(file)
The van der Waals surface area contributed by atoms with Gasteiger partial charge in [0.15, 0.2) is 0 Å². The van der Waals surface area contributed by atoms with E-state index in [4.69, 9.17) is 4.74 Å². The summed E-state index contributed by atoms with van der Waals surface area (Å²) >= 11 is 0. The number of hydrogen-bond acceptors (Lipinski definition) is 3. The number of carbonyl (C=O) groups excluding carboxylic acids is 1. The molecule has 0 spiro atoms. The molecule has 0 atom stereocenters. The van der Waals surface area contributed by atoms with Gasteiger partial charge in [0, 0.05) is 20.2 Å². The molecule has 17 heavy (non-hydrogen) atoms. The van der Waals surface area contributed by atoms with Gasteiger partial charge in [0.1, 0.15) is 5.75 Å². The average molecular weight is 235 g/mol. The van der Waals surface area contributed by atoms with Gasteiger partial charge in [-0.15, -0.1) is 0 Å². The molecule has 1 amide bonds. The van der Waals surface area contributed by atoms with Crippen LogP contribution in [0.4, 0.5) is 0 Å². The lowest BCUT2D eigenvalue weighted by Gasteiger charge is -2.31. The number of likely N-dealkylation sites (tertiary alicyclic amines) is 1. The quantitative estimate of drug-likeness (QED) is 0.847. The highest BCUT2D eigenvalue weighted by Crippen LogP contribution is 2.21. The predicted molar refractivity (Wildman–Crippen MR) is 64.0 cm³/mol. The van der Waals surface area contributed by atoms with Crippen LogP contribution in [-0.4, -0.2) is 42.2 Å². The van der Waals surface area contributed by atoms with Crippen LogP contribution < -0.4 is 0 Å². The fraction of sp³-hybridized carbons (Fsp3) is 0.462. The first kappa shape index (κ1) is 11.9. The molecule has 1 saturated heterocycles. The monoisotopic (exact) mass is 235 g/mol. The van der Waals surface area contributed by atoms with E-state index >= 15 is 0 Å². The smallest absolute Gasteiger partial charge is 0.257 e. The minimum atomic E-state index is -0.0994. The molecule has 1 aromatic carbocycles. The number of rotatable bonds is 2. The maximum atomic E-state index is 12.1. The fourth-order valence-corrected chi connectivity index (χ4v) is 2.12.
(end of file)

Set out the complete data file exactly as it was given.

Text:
The van der Waals surface area contributed by atoms with Gasteiger partial charge in [0.15, 0.2) is 0 Å². The van der Waals surface area contributed by atoms with E-state index in [4.69, 9.17) is 4.74 Å². The summed E-state index contributed by atoms with van der Waals surface area (Å²) >= 11 is 0. The number of hydrogen-bond acceptors (Lipinski definition) is 3. The number of carbonyl (C=O) groups excluding carboxylic acids is 1. The molecule has 0 spiro atoms. The molecule has 0 atom stereocenters. The van der Waals surface area contributed by atoms with Gasteiger partial charge in [0, 0.05) is 20.2 Å². The molecule has 17 heavy (non-hydrogen) atoms. The van der Waals surface area contributed by atoms with Gasteiger partial charge in [0.1, 0.15) is 5.75 Å². The average molecular weight is 235 g/mol. The van der Waals surface area contributed by atoms with Gasteiger partial charge in [-0.15, -0.1) is 0 Å². The molecule has 1 amide bonds. The van der Waals surface area contributed by atoms with Crippen LogP contribution in [0.4, 0.5) is 0 Å². The lowest BCUT2D eigenvalue weighted by Gasteiger charge is -2.31. The number of likely N-dealkylation sites (tertiary alicyclic amines) is 1. The quantitative estimate of drug-likeness (QED) is 0.847. The highest BCUT2D eigenvalue weighted by Crippen LogP contribution is 2.21. The predicted molar refractivity (Wildman–Crippen MR) is 64.0 cm³/mol. The van der Waals surface area contributed by atoms with Crippen LogP contribution in [-0.4, -0.2) is 42.2 Å². The van der Waals surface area contributed by atoms with Crippen LogP contribution < -0.4 is 0 Å². The fraction of sp³-hybridized carbons (Fsp3) is 0.462. The first kappa shape index (κ1) is 11.9. The molecule has 1 saturated heterocycles. The monoisotopic (exact) mass is 235 g/mol. The van der Waals surface area contributed by atoms with E-state index >= 15 is 0 Å². The smallest absolute Gasteiger partial charge is 0.257 e. The minimum atomic E-state index is -0.0994. The molecule has 1 aromatic carbocycles. The number of rotatable bonds is 2. The maximum atomic E-state index is 12.1. The fourth-order valence-corrected chi connectivity index (χ4v) is 2.12.